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Delta Rae – Carry the Fire Seymour Stein’s office sits way up in the highrises of the Rockefeller Plaza; a corner office, with a beautiful view out over New York City, its surfaces cluttered with all of the memorabilia, awards and accumulated paraphernalia of a lifetime spent in the music industry. It was into this office that the six members of Delta Rae shuffled one day in the summer of 2011. A rather convoluted connection had led them here to this meeting, their first with a major record label, and no one was quite sure how to proceed. “We were very nervous,” recalls Ian Holljes, with perhaps some understatement. “But we talked briefly, and then Seymour said ‘Well, why don’t you sing something for me?’” The band duly launched into Hey Hey Hey, a joyous, rollicking tune that begins with an exquisite four-part harmony. Ten seconds in, Stein asked them to stop. The band balked. But Stein stood up, walked to the door and hollered for his colleagues to join them. “You gotta hear these people!” he cried into the hallway. “They sound so beautiful!” The story that led Delta Rae to Stein’s office, a major label deal, and the release of their stunning debut album, had in fact begun many years before, in the Holljes household, where siblings Ian, Eric and Brittany, enjoyed a childhood that was close yet itinerant, carrying them from Durham, North Carolina, to the Bay area of San Francisco, via Nashville, Tennessee, and Marietta, Georgia. Throughout it all, they relished the continuity of great music — their parents’ record collection, rich with James Taylor, Cat Stevens, Fleetwood Mac, Paul Simon. Along the way, Ian and Eric forged what they describe as “a close musical bond” writing songs together from a young age. Their younger sister, meanwhile, was in possession of “this huge, brassy voice,” Ian recalls. “When she was young, it was like a lion that you couldn’t quite tame. But as she got older and we got to know her voice we saw the power in it.” The brothers both headed back to Durham for college, and after graduation decided they should pursue music in earnest. They convinced their lion-voiced sister to join them, as well as an old friend, Elizabeth Hopkins, whose singing they had always loved — “it’s got that raspiness,” Eric says, “that old soul to it.” The four set up home in an old house in the woods, and set about finding their collective voice, crafting their songs, and playing them live. “Very early on I felt we had found something special,” says Ian, who with his brother writes the lyrics. “It was really the uniting of the four voices, a type of music that resonated with me. Just to be in the thick of it is amazing, because the four people in this band sing with such heart — you just lose yourself in it.” By late 2010, the four had become six, with the addition of drummer Mike McKee and bassist Grant Emerson, and were honing their material on the road. A lot of the songs evolved through live performance: Mike, for instance, innovating the percussion with chains and trash can lids, while Grant picked up an upright bass to round out the band’s sound. For Ian, Eric, Brittany and Elizabeth it was a matter of working out how best to get their voices, their words, and their sentiment heard. “Playing those early shows, you’re often confronted by half-working sound-systems and weird venues and so you have to find an energy that can at times transcend the music,” Ian explains. “So a lot of times we’d come down off stage and sing something in the middle of the audience, or be screaming out as opposed to singing in order to convey the emotion, to find something primal that will affect people.” Soon earning a reputation as incredible live performers, the band's hope was that if their music was pushed and pulled and tried and tested in front of an audience, then by the time they came to record, the songs would be strong and robust. The 12 songs on Carry the Fire display that muscularity, as well as great tenderness and, at times, vulnerability. They are songs that reflect the great stew of the band’s own shared histories and influences, as well as those of the land that bore them. There is the richness of Americana, of gospel, bluegrass, blues and pop, but there is also the well-oaked, deep-rooted tradition of storytelling, folklore, mythology. There is a thread that binds together west coast harmonies and the gospel choir, Southern gothic and civil rights, all of the tensions and the joys and the fierce, bright hope of America’s great cultural, geographical, musical journey. Some of the songs here explore their relationship with Durham — the city where they now live of course, but also where the Holljes’ mother was raised, and where their parents studied. “The song Surrounded is about how the town has a lot of ghosts for us,” Ian explains. “It’s about the relationships that we make and the people that we fall in love with and the ghosts of the people that they’ve been with before and who have left an impression on them.” Country House, too, stems from Durham: charting the year Ian spent caring for his former professor, a paraplegic; a time that gave him cause to contemplate the isolation of growing older, and the mortality of those we love. And the stirring, bittersweet Holding On to Good belongs here too, nodding to Brittany’s decision to leave behind her first love and move to North Carolina to make music. As well as tales of loves lost and kindled and preserved, there are plenty of songs on the album shaped by the shared history of the siblings (and Elizabeth, a friend since childhood) and that celebrate the intensity of that bond. Morning Comes, for instance, Ian describes as “coming very much from our family” of the strength they showed weathering hard times and unemployment, pressed on by “the feeling that the best moments come on the other side of that; if you can just hold out, then things get better.” Eric agrees: “I think a lot of our songs are laced with hope,” he says. “Even the darker ones have hopeful qualities to them. And I think that’s something we grew up with and we believe in — we believe in the resilience of people, and we’ve seen it time and time again.” And certainly new single Is There Anyone Out There, carries this same spirit. A song that Ian wrote while working at a desk job, grafting 40 hour weeks, wondering if there might be more to life out there. “It’s a song about disillusionment,” he says, “about growing up and not necessarily being the person you envisaged yourself to be.” It is this song, too, that has borne the album’s title. “It’s saying that we’re just moving forward, and we don’t have control over what the next generation does or what they do with what we give them,” Ian says. “We only get so long on earth, so all we can do is carry the fire.” It is an appropriate image, perhaps, for this band — the inheritors of a great musical mantle, carrying forth such tradition, but bringing to it their own flame and ignition, the wisdom of their own generation, and the promise of so much to come.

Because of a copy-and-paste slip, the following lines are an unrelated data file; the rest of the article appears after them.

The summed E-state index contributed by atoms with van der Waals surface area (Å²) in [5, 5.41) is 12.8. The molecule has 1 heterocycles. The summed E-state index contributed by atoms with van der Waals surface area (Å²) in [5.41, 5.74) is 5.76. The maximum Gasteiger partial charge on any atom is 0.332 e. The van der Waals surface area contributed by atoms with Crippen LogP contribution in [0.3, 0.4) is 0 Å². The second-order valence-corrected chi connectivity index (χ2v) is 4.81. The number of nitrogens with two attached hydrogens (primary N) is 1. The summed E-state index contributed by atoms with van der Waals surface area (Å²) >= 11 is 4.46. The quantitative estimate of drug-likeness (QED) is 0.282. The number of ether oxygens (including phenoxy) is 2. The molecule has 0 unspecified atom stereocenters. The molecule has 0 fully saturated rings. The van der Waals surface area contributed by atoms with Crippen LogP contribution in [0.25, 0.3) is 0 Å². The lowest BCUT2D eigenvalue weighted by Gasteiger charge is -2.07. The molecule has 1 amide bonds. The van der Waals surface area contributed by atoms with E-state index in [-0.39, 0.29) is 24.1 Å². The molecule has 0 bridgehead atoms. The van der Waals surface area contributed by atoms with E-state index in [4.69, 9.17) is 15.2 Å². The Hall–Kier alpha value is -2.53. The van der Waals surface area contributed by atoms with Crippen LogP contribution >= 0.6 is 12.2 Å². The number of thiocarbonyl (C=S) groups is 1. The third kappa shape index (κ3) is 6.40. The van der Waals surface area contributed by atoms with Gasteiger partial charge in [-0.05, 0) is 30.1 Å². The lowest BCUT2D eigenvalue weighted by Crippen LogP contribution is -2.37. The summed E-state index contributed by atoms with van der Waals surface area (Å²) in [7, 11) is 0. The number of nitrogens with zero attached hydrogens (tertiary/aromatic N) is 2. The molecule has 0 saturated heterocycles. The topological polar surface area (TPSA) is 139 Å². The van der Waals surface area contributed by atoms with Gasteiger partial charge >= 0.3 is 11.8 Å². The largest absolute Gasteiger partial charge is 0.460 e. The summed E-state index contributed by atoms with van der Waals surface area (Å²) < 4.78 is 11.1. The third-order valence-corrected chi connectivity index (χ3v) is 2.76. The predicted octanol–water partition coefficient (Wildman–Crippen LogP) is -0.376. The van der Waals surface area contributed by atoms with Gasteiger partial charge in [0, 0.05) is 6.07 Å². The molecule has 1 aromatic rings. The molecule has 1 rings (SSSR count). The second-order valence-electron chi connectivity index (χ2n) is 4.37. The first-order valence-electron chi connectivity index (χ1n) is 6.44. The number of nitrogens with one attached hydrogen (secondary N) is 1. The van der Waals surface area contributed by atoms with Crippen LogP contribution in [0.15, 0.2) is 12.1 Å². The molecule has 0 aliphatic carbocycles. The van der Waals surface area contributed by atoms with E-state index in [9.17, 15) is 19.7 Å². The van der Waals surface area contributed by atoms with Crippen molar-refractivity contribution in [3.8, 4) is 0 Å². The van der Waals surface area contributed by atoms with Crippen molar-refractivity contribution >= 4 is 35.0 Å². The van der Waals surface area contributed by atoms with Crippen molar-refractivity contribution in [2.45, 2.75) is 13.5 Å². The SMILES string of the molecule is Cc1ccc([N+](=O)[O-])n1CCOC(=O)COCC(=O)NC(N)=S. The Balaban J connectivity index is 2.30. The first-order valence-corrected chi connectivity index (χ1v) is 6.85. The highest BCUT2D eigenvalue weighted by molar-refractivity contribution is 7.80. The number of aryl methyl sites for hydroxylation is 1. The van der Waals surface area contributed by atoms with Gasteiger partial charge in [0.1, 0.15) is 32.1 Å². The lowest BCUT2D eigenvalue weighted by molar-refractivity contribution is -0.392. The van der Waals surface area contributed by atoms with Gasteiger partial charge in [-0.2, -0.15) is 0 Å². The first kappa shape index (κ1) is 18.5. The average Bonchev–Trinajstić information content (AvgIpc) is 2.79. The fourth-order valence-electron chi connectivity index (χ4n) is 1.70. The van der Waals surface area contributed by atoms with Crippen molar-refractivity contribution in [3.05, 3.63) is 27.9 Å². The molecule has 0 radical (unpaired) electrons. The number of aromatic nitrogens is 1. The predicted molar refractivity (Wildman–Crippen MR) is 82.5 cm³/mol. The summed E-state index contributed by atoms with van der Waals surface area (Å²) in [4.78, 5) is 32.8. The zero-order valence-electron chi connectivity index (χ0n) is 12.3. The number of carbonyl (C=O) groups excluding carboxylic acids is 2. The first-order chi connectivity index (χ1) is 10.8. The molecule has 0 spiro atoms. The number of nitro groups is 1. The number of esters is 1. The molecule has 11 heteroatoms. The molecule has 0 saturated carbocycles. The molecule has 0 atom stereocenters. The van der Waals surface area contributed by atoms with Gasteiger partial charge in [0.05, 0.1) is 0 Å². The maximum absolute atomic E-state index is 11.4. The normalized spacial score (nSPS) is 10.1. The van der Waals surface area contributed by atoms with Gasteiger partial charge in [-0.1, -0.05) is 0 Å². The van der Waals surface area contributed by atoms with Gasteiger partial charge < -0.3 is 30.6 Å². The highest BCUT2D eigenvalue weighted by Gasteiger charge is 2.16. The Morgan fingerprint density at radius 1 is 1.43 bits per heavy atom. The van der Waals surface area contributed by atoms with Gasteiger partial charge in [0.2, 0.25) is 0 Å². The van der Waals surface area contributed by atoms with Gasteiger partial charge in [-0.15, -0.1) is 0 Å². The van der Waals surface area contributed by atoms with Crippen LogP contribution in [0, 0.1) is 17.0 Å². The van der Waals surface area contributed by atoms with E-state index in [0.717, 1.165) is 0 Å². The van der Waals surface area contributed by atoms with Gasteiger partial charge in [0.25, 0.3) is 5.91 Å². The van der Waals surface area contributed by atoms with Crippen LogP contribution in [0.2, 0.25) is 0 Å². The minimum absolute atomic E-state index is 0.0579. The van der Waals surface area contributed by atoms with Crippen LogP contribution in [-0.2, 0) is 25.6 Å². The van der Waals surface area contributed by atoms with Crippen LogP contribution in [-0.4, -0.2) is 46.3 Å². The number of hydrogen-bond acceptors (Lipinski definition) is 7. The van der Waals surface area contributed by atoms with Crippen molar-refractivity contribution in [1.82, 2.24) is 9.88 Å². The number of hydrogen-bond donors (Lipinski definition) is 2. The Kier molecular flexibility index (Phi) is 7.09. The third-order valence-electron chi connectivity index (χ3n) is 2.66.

ZZ Ward is someone you haven’t heard before. Hold up, let’s amend that: With early praise from Esquire (“damn near NSFW”) and Marie Claire (“will raise goose bumps down your spine”)—not to mention buzz-building appearances at South by Southwest and on Last Call with Carson Daly—this bold new voice may indeed have captured your attention already. And if that’s the case, then surely you know the deal: ZZ Ward is doing something all her own. She calls it “dirty shine”: the bone-deep wail of old-fashioned blues crossed with the big-city gloss of cutting-edge hip-hop. Currently based in Los Angeles, Ward forged her one-of-a-kind sound growing up in small-town Oregon—“out in the sticks in the middle of nowhere,” as she puts it. “There was nothing to do, so that gave me a whole lot of time to play around with music.” Her dad owned a pair of Hammond B-3 organs, and she learned to play those; guitar came a little later, as did the remarkable vocals she first honed singing with a blues band at the age of 12. (Yes, she sometimes had trouble getting into the clubs she was booked to play.) Then, at 16, Ward entered the world of rap—which she’d first discovered thanks to her older brother’s CD collection—in a scene that sounds like something out of 8 Mile: She drove an hour and a half to Eugene, walked into an underage hip-hop club, found the dude in charge and proceeded to tell him she should sing his choruses. “And, of course,” Ward remembers, “he was like, ‘Who the hell are you?’” Soon enough, the members of Oregon’s hip-hop scene knew exactly who Ward was, as she crafted hooks for rappers and proved her mettle as a songwriter in her own right. Part of that meant developing the confidence to be herself—to accept that her style doesn’t slot easily into any of the music industry’s current categories. “People wanna know what my music is, because they’re comfortable with what they know,” she explains. “But I’m just doing what’s authentic to me.” It’s that sense of commitment she inherited from some of her idols: Muddy Waters, Big Mama Thornton and especially Tina Turner, whom Ward says sings in a way that “leaves no separation between her and the song—she puts everything she has into her performance. That’s what I wanna do.” A chance meeting with A-list tunesmith Evan “Kidd” Bogart—who’d run across ZZ’s MySpace page while checking out up-and-coming artists from Oregon—resulted in Ward’s signing to Bogart’s Boardwalk Entertainment Group. Once there, she began work on her debut album—as well as a four-song EP,Criminal—with a jaw-dropping array of collaborators, including Ryan Tedder, Pete Rock, Theron “Neff-U” Feemster, Ali Shaheed Muhammad (of A Tribe Called Quest), Ludwig Goransson, Blended Babies and Fitz (of L.A.’s Fitz and the Tantrums). “Being in the studio with these people I’ve looked up to for so long was completely incredible,” Ward says. In fact, the experience was so inspiring that even as she assembled her EP and album, Ward found herself itching to make more music. So between studio sessions she cranked out Eleven Roses, a free mixtape on which she offers her interpretations of recent tracks by Kendrick Lamar, Childish Gambino and Tyler, the Creator. For “Criminal” she borrowed the beat from “Oil Money” by Freddie Gibbs, who was so impressed by Ward’s remake that he asked to contribute a guest verse to the official version on the EP; something similar happened with Kendrick Lamar, whose cameo in “Cryin Wolf” comes after Ward used his “Look Out for Detox” on Eleven Roses. Other album standouts include “Til the Casket Drops,” inspired by Ward’s love of Alan Lomax’s influential field recordings, and the provocative “Charlie Ain’t Home,” which the singer conceived as a response to “Waiting for Charlie” by the great Etta James. And in “Put the Gun Down” Ward reaches back to her blues-bar roots in order to address a “woman trying to take my man from me,” as she puts it. Strong cuts, all—yet they scarcely prepare you for “Last Love Song,” a stunning soul ballad that the singer calls the final tune she’ll write about the heartbreak that led to so much of her current work. “The title pretty much says it all,” she admits with a laugh. “It started to make me cry as was I writing it—that’s always a good sign.” And so it is. But for this exciting young artist on the cusp of a breakout, those tears also serve as a reminder of where she came from. ZZ Ward hasn’t forgotten anything. Now you won’t forget her.